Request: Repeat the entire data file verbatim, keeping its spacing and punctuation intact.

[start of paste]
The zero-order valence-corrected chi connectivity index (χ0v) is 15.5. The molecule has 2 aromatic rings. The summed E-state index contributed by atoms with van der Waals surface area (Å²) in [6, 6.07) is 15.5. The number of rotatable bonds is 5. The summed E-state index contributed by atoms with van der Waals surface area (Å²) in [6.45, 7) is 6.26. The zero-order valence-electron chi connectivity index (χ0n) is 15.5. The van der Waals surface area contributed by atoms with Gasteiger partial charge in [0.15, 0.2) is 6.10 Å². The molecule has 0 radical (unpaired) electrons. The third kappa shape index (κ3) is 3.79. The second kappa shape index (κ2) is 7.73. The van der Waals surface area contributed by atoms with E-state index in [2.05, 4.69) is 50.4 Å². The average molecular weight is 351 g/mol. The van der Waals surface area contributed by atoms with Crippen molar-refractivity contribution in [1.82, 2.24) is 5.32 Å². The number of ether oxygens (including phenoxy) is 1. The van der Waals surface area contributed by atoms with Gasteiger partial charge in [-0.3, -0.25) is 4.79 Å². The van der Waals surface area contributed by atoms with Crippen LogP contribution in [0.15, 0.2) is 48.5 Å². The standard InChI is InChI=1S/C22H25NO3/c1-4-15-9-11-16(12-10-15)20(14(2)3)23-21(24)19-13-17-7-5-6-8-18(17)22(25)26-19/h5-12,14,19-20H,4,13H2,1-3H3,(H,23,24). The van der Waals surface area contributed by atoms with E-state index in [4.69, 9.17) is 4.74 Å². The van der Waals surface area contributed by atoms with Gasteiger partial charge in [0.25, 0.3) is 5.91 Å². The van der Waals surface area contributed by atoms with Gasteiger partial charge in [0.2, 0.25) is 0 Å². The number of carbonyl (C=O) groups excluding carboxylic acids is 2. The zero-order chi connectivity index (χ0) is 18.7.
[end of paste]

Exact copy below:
The zero-order valence-corrected chi connectivity index (χ0v) is 15.5. The molecule has 2 aromatic rings. The summed E-state index contributed by atoms with van der Waals surface area (Å²) in [6, 6.07) is 15.5. The number of rotatable bonds is 5. The summed E-state index contributed by atoms with van der Waals surface area (Å²) in [6.45, 7) is 6.26. The zero-order valence-electron chi connectivity index (χ0n) is 15.5. The van der Waals surface area contributed by atoms with Gasteiger partial charge in [0.15, 0.2) is 6.10 Å². The molecule has 0 radical (unpaired) electrons. The third kappa shape index (κ3) is 3.79. The second kappa shape index (κ2) is 7.73. The van der Waals surface area contributed by atoms with E-state index in [2.05, 4.69) is 50.4 Å². The average molecular weight is 351 g/mol. The van der Waals surface area contributed by atoms with Crippen molar-refractivity contribution in [1.82, 2.24) is 5.32 Å². The number of ether oxygens (including phenoxy) is 1. The van der Waals surface area contributed by atoms with Gasteiger partial charge in [-0.3, -0.25) is 4.79 Å². The van der Waals surface area contributed by atoms with Crippen LogP contribution in [0.15, 0.2) is 48.5 Å². The standard InChI is InChI=1S/C22H25NO3/c1-4-15-9-11-16(12-10-15)20(14(2)3)23-21(24)19-13-17-7-5-6-8-18(17)22(25)26-19/h5-12,14,19-20H,4,13H2,1-3H3,(H,23,24). The van der Waals surface area contributed by atoms with E-state index in [4.69, 9.17) is 4.74 Å². The van der Waals surface area contributed by atoms with Gasteiger partial charge in [0.25, 0.3) is 5.91 Å². The van der Waals surface area contributed by atoms with Gasteiger partial charge in [0.2, 0.25) is 0 Å². The number of carbonyl (C=O) groups excluding carboxylic acids is 2. The zero-order chi connectivity index (χ0) is 18.7.